There were always two views on the pending merger of T-Mobile (NASDAQ:TMUS) and Sprint (NYSE:S), even though the merger’s complete we don’t have a much better sense of what it means for T-Mobile stock.
One was that it would make the duopoly between Verizon Communications (NYSE:VZ) and AT&T (NYSE:T) stronger, by reducing competition from two to one. The other was that it would threaten Verizon and AT&T by giving them one strong competitor instead of two weak ones.
The latter argument was based on T-Mobile CEO John Legere, a flashy, long-haired marketer who wore t-shirts under jackets and called T-Mobile the “Uncarrier.”
The argument now seems to lie in tatters. With the merger now on its way to approval, Legere is leaving the field.
But is it?
A New CEO and T-Mobile Stock
At T-Mobile, Legere had an unconventional image that attracted attention, but that was an act according to critics who saw him as a union buster who fought against privacy and network neutrality.
Mike Sievert has been with T-Mobile since 2012, first as chief marketing officer and since 2015 as Legere’s number two. His previous career combined work inside big companies (including AT&T Wireless) with cheerleading Seattle start-ups.
When the merger was announced in April 2018, Legere had been slated to become head of the combined companies, but the change to Sievert had been hinted at as long ago as July, according to CNBC, and Legere’s contract ends in April.
The assumption is Sievert is a more conventional leader, an Un-Legere, and thus his T-Mobile will thus be a more conventional company, held down by Sprint’s $35 billion in long-term debt.
But Sievert has been with Legere throughout his T-Mobile tenure. He is even given credit for T-Mobile’s “uncarrier” marketing. While he prefers sweaters to t-shirts, he’s got more in common with his boss than with his rivals, who rose to power through multi-tiered bureaucracies.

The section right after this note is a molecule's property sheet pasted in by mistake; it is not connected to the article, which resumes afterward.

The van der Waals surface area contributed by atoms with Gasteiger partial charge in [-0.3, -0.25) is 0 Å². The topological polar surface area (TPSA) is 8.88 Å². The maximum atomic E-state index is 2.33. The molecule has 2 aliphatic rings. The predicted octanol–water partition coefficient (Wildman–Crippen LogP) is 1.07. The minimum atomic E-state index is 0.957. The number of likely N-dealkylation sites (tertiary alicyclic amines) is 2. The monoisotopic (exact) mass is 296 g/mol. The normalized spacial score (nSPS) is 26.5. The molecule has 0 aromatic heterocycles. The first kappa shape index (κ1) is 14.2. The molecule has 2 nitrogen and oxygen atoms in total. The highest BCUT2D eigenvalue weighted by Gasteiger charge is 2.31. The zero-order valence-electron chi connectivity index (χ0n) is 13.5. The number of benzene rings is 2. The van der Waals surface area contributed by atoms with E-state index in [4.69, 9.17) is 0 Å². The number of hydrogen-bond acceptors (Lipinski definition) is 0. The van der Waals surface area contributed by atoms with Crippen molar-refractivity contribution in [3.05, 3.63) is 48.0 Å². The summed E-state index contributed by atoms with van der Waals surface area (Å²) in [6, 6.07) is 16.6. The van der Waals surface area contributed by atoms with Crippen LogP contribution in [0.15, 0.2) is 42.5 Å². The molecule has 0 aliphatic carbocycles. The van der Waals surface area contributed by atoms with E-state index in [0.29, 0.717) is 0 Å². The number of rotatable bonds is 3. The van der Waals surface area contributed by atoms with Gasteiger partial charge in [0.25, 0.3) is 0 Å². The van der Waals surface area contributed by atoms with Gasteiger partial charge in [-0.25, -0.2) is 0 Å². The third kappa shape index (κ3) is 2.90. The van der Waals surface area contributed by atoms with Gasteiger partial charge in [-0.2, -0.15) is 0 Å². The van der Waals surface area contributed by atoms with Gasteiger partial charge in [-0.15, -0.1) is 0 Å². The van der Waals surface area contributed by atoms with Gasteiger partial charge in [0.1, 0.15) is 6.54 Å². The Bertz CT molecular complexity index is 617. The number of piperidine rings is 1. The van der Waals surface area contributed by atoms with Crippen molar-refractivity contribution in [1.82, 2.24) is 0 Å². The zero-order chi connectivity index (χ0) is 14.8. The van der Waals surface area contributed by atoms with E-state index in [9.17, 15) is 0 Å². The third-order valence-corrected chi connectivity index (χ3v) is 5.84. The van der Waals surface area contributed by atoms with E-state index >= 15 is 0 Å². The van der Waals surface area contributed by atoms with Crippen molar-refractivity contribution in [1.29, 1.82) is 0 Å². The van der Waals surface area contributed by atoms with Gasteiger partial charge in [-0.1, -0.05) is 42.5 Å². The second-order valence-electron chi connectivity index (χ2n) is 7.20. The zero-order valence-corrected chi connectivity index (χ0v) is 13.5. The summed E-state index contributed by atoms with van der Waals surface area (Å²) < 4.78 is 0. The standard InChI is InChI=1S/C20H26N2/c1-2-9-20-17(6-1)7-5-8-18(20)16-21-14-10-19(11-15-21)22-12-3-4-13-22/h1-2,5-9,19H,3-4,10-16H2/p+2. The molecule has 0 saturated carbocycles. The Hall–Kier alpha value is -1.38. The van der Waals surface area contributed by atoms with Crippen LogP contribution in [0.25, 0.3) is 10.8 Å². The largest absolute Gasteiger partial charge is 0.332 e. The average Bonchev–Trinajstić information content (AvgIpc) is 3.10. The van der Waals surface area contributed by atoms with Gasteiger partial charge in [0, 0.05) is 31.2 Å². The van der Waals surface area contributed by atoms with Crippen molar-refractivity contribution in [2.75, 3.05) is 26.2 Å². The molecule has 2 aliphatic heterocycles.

The Looming Threats to T-Mobile Stock
There was almost no reaction from the stock, up 12 cents, and the combined company will still be an underdog. The combined market cap of T-Mobile and Sprint is $92 billion, while Verizon is worth $246 billion and AT&T $292 billion.
Sievert takes charge just as 5G services start to roll out, making wireless and wireline services more direct competitors. Elon Musk is also launching thousands of satellites under the name Starlink, aiming to build a global Internet carrier.
Amazon.Com (NASDAQ:AMZN) CEO Jeff Bezos is also working on a satellite Internet scheme called Project Kuiper. Alphabet (NASDAQ:GOOGL) has also entered the wireless market as a re-seller, combining T-Mobile, Sprint, and CK Hutchison’s (OTCMKTS:CKHUY) Three service into a Mobile Virtual Private Operator (MVNO) called Google Fi.
While carriers have been touting 5G for years, the equipment market for it is only now ramping up. Most phones will have to be replaced to get the faster service. Many 5G markets, like the Internet of Things, are still in their formative stages.
The Bottom Line on T-Mobile Stock
Most of the conversation around the move involves what Legere may do next, but it’s Sievert’s plans that should be the focus of T-Mobile shareholders.
Right now, they have a stock with a market-matching price to earnings ratio of 20 and $44 billion in annual revenue, with $3.5 billion of net income. Sprint will add $33 billion of revenue to the mix, but it has lost $2.7 billion over the last year.
T-Mobile was a great growth stock before announcing its Sprint purchase. Over the last two years its performance has just matched the market.
Sievert faces huge opportunities like 5G, but also huge challenges. Speculating on his success looks risky, but I wouldn’t bet against him.
Dana Blankenhorn is a financial and technology journalist. He is the author of the environmental story, Bridget O’Flynn and the Bear, available at the Amazon Kindle store. Write him at firstname.lastname@example.org or follow him on Twitter at @danablankenhorn. As of this writing he owned shares in AMZN.